Lexie Tural has been playing basketball since the age of 5, and by the time college came around, her hard work led to a place on the Fordham University women’s basketball team. Her dreams came to a halt when a painful anterior cruciate ligament (ACL) tear sidelined her.
“It was my second week on campus at Fordham, and I felt my knee seize while making a move on the court,” says Lexie. “I started to scream from the pain.”
Lexie had surgery twice—once to repair her torn ACL and later to treat cyclops legion, a painful knee mass that can arise as a complication of ACL reconstructive surgery.
“My leg still wasn’t straightening up,” says Lexie, who decided to change her game plan. “It was at a 20-degree angle, and I couldn’t walk up or down stairs.” She next reached out to her high school basketball coach whose daughter had knee surgery at NYU Langone Hospital—Long Island with Mark G. Grossman, MD, a sports medicine orthopedic surgeon. The coach’s recommendation was to go to Rusk Rehabilitation.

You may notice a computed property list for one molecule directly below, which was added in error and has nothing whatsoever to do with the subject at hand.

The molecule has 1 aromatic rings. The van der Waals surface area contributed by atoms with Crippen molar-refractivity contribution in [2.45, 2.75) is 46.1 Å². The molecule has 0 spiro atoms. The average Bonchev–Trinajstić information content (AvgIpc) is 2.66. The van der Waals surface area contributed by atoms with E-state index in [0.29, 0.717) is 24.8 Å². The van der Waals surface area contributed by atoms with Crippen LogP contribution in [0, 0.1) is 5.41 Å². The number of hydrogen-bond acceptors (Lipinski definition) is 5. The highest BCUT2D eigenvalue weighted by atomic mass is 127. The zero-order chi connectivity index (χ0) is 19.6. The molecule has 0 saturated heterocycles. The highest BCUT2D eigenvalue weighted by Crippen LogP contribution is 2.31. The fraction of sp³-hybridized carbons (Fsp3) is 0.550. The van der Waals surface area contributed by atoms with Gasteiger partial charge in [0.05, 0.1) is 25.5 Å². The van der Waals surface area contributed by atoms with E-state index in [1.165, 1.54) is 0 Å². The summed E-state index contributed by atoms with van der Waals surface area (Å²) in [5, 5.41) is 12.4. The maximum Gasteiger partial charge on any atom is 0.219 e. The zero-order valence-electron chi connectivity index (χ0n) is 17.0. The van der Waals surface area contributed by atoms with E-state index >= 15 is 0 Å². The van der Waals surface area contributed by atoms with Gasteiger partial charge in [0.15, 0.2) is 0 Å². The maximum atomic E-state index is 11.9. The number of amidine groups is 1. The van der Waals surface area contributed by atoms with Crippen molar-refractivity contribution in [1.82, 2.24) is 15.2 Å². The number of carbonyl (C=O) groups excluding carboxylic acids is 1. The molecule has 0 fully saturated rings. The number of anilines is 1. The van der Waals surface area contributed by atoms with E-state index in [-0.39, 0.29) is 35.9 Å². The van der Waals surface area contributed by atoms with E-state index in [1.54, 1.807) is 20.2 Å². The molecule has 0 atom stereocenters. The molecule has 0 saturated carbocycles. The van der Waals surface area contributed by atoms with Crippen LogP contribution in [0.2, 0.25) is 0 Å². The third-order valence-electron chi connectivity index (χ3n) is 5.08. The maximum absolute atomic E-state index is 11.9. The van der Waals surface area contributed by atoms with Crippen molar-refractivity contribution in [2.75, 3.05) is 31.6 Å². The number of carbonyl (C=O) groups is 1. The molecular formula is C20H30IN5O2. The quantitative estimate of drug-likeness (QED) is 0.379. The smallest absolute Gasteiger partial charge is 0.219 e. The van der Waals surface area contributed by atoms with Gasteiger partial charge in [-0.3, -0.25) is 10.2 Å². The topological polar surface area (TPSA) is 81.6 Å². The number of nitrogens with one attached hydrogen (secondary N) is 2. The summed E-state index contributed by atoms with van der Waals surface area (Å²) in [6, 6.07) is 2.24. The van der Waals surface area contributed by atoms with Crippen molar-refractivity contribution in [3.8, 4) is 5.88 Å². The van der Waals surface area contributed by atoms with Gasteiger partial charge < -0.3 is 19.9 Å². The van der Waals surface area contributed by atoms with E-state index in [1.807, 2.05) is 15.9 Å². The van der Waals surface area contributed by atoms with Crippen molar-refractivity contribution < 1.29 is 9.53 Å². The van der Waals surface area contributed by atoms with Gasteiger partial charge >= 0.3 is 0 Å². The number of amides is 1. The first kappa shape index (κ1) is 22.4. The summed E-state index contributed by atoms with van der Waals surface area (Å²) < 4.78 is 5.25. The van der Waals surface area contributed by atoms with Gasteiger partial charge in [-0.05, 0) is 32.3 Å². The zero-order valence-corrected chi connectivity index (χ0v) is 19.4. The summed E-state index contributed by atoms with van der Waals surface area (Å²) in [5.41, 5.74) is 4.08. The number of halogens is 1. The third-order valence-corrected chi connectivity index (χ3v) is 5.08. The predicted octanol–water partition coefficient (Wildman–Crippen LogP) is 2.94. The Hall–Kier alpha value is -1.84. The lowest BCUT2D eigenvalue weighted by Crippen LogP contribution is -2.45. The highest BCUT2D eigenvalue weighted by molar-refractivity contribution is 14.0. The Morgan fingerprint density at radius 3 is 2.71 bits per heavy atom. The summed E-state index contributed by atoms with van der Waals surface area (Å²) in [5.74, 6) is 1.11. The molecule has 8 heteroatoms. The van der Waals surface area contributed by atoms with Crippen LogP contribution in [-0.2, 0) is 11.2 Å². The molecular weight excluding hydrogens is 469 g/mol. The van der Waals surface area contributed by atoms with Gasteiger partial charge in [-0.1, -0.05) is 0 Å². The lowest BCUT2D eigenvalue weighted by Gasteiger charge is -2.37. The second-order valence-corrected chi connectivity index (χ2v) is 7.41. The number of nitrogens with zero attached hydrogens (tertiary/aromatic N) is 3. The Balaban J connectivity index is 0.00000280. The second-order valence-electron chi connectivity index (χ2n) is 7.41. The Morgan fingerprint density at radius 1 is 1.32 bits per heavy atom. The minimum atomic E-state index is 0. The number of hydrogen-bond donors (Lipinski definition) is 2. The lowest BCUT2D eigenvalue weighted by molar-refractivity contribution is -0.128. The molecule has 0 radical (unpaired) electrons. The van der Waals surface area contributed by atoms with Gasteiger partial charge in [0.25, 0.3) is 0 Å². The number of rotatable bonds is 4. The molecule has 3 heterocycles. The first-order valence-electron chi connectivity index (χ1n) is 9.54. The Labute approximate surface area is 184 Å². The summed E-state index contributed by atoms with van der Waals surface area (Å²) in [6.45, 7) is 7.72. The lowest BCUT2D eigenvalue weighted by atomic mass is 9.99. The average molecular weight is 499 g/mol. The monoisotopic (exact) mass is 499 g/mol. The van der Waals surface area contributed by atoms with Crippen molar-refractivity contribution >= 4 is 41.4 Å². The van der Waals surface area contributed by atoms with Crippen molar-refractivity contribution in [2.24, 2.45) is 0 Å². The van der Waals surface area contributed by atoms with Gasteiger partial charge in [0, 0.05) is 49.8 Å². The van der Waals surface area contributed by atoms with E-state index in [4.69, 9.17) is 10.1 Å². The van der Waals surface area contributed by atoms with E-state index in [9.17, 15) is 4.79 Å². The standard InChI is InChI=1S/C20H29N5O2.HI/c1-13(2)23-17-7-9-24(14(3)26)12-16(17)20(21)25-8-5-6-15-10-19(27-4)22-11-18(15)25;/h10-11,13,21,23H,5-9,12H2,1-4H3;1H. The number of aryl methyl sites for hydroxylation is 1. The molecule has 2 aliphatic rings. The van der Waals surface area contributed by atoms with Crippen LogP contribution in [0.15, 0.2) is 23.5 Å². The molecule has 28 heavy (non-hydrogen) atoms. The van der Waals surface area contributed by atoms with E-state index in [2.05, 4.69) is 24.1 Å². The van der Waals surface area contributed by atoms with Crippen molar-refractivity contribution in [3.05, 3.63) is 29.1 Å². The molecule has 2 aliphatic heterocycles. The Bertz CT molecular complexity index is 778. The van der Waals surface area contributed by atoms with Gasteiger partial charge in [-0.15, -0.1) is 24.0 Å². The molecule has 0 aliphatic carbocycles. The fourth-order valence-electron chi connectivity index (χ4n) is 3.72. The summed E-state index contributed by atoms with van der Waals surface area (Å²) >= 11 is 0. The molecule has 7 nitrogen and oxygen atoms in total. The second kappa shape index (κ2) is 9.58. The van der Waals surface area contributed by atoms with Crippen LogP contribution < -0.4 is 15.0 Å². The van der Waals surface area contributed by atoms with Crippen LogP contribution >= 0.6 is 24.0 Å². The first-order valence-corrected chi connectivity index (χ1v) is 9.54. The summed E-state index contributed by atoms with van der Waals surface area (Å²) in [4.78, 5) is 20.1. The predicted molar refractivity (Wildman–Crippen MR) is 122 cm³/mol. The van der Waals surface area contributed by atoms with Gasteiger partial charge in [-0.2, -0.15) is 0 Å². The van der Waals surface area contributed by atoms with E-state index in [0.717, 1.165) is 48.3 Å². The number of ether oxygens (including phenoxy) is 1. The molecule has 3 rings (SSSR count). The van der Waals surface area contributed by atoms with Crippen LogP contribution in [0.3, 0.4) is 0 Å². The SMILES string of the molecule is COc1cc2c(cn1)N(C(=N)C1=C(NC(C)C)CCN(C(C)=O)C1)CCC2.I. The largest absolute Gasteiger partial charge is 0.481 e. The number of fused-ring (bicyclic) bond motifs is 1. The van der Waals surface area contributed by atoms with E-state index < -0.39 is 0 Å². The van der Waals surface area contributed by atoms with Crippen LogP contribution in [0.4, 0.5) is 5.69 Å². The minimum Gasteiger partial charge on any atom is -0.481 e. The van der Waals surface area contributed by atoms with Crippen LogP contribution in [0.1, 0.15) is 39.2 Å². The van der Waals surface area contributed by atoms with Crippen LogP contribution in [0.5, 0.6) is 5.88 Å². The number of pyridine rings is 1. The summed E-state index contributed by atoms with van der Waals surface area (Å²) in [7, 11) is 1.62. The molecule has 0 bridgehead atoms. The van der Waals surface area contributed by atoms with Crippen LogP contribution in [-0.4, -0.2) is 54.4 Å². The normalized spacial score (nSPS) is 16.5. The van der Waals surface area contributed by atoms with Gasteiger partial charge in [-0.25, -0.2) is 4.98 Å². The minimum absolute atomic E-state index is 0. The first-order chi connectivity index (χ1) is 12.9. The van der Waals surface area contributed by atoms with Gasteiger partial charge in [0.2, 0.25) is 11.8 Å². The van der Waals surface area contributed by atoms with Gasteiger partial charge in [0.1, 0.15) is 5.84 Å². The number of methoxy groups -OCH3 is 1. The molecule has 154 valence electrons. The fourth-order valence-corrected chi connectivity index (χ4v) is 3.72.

“I’m so happy to have been given a second chance to play.”
Lexie’s father, who was also her personal basketball coach, drove her from the Bronx to Long Island two to three times a week for five months to Rusk Rehabilitation at NYU Langone Ambulatory Care East Meadow where she found another great coach—Scott D. Yerys, PT, program manager and board-certified clinical specialist in orthopedic physical therapy.
“Lexie came to us quite behind in her rehab protocol with significant range of motion (ROM) deficits and weakness at the site of her injury,” says Yerys. “We did some intensive physical therapy to rebuild her strength and to restore her ROM and functional demands to get her back into the sport and daily activities. Her recovery was extraordinary, and she is now playing Division 1 basketball at Marist College.”
“I can’t even express into words how grateful I am to be playing basketball again,” says Lexie. “Thanks to the rehab I received at Rusk Rehabilitation, I’m so happy to have been given a second chance to play.”